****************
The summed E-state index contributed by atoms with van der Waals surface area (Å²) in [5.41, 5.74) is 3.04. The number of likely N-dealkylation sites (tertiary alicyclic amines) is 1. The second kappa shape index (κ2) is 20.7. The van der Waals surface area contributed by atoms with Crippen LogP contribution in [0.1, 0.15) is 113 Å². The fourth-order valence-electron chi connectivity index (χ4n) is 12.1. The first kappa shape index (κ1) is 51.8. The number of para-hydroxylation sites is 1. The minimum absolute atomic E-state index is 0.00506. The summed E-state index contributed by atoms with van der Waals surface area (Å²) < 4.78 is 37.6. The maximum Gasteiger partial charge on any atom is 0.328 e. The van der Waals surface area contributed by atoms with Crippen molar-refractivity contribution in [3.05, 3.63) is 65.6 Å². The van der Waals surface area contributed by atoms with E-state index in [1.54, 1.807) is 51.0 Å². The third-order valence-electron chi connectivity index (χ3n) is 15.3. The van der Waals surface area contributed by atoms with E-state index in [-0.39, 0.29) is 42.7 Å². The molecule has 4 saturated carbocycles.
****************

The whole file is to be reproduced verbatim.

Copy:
The summed E-state index contributed by atoms with van der Waals surface area (Å²) in [5.41, 5.74) is 3.04. The number of likely N-dealkylation sites (tertiary alicyclic amines) is 1. The second kappa shape index (κ2) is 20.7. The van der Waals surface area contributed by atoms with Crippen LogP contribution in [0.1, 0.15) is 113 Å². The fourth-order valence-electron chi connectivity index (χ4n) is 12.1. The first kappa shape index (κ1) is 51.8. The number of para-hydroxylation sites is 1. The minimum absolute atomic E-state index is 0.00506. The summed E-state index contributed by atoms with van der Waals surface area (Å²) < 4.78 is 37.6. The maximum Gasteiger partial charge on any atom is 0.328 e. The van der Waals surface area contributed by atoms with Crippen molar-refractivity contribution in [3.05, 3.63) is 65.6 Å². The van der Waals surface area contributed by atoms with E-state index in [1.54, 1.807) is 51.0 Å². The third-order valence-electron chi connectivity index (χ3n) is 15.3. The van der Waals surface area contributed by atoms with E-state index in [-0.39, 0.29) is 42.7 Å². The molecule has 4 saturated carbocycles.